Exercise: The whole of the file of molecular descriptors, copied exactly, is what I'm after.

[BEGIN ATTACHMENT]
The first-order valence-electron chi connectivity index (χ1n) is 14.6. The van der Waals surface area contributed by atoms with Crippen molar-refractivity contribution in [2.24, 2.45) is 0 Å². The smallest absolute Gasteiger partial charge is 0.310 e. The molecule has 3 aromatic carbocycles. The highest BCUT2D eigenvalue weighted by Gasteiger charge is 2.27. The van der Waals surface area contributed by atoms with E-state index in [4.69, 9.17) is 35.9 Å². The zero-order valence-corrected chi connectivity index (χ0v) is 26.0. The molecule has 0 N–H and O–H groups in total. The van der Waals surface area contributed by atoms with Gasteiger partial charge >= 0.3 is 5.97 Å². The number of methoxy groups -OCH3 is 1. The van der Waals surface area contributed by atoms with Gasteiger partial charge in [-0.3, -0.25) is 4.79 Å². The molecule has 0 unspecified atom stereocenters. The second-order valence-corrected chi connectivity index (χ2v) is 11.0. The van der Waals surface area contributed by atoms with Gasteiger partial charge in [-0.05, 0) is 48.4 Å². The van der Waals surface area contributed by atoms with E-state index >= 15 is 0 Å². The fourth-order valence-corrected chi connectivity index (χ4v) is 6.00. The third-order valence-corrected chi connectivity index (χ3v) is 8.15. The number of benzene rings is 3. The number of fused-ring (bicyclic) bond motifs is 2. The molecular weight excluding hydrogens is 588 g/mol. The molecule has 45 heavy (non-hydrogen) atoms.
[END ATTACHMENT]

The first-order valence-electron chi connectivity index (χ1n) is 14.6. The van der Waals surface area contributed by atoms with Crippen molar-refractivity contribution in [2.24, 2.45) is 0 Å². The smallest absolute Gasteiger partial charge is 0.310 e. The molecule has 3 aromatic carbocycles. The highest BCUT2D eigenvalue weighted by Gasteiger charge is 2.27. The van der Waals surface area contributed by atoms with E-state index in [4.69, 9.17) is 35.9 Å². The zero-order valence-corrected chi connectivity index (χ0v) is 26.0. The molecule has 0 N–H and O–H groups in total. The van der Waals surface area contributed by atoms with Gasteiger partial charge >= 0.3 is 5.97 Å². The number of methoxy groups -OCH3 is 1. The van der Waals surface area contributed by atoms with Gasteiger partial charge in [-0.3, -0.25) is 4.79 Å². The molecule has 0 unspecified atom stereocenters. The second-order valence-corrected chi connectivity index (χ2v) is 11.0. The van der Waals surface area contributed by atoms with Gasteiger partial charge in [-0.05, 0) is 48.4 Å². The van der Waals surface area contributed by atoms with E-state index >= 15 is 0 Å². The fourth-order valence-corrected chi connectivity index (χ4v) is 6.00. The third-order valence-corrected chi connectivity index (χ3v) is 8.15. The number of benzene rings is 3. The number of fused-ring (bicyclic) bond motifs is 2. The molecular weight excluding hydrogens is 588 g/mol. The molecule has 45 heavy (non-hydrogen) atoms.